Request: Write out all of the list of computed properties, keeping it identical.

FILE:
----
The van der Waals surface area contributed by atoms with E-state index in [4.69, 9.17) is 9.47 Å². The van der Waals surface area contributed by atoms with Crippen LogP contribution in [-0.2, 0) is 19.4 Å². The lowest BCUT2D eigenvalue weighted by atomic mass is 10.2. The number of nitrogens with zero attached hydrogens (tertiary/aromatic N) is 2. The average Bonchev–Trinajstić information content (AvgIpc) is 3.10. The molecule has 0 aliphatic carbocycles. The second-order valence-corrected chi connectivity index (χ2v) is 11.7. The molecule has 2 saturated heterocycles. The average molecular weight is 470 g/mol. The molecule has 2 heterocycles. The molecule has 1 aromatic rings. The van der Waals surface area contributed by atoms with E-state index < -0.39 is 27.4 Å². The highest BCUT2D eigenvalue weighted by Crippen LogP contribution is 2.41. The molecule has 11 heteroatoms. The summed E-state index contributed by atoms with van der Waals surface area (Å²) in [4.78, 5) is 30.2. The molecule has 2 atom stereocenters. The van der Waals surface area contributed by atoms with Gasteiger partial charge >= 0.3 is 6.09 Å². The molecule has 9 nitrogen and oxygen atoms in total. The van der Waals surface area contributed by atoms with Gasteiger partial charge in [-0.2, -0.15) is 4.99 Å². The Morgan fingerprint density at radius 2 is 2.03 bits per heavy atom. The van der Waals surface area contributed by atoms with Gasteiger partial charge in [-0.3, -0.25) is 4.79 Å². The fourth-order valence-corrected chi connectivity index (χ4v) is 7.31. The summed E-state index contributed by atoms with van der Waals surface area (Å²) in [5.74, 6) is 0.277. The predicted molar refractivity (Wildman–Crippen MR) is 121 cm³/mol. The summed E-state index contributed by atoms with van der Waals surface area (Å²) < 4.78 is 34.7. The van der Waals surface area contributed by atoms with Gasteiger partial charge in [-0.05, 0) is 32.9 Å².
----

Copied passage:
The van der Waals surface area contributed by atoms with E-state index in [4.69, 9.17) is 9.47 Å². The van der Waals surface area contributed by atoms with Crippen LogP contribution in [-0.2, 0) is 19.4 Å². The lowest BCUT2D eigenvalue weighted by atomic mass is 10.2. The number of nitrogens with zero attached hydrogens (tertiary/aromatic N) is 2. The average Bonchev–Trinajstić information content (AvgIpc) is 3.10. The molecule has 0 aliphatic carbocycles. The second-order valence-corrected chi connectivity index (χ2v) is 11.7. The molecule has 2 saturated heterocycles. The average molecular weight is 470 g/mol. The molecule has 2 heterocycles. The molecule has 1 aromatic rings. The van der Waals surface area contributed by atoms with E-state index < -0.39 is 27.4 Å². The highest BCUT2D eigenvalue weighted by Crippen LogP contribution is 2.41. The molecule has 11 heteroatoms. The summed E-state index contributed by atoms with van der Waals surface area (Å²) in [4.78, 5) is 30.2. The molecule has 2 atom stereocenters. The van der Waals surface area contributed by atoms with Gasteiger partial charge >= 0.3 is 6.09 Å². The molecule has 9 nitrogen and oxygen atoms in total. The van der Waals surface area contributed by atoms with Gasteiger partial charge in [-0.2, -0.15) is 4.99 Å². The Morgan fingerprint density at radius 2 is 2.03 bits per heavy atom. The van der Waals surface area contributed by atoms with Gasteiger partial charge in [-0.3, -0.25) is 4.79 Å². The fourth-order valence-corrected chi connectivity index (χ4v) is 7.31. The summed E-state index contributed by atoms with van der Waals surface area (Å²) in [5.74, 6) is 0.277. The predicted molar refractivity (Wildman–Crippen MR) is 121 cm³/mol. The summed E-state index contributed by atoms with van der Waals surface area (Å²) < 4.78 is 34.7. The van der Waals surface area contributed by atoms with Gasteiger partial charge in [-0.05, 0) is 32.9 Å².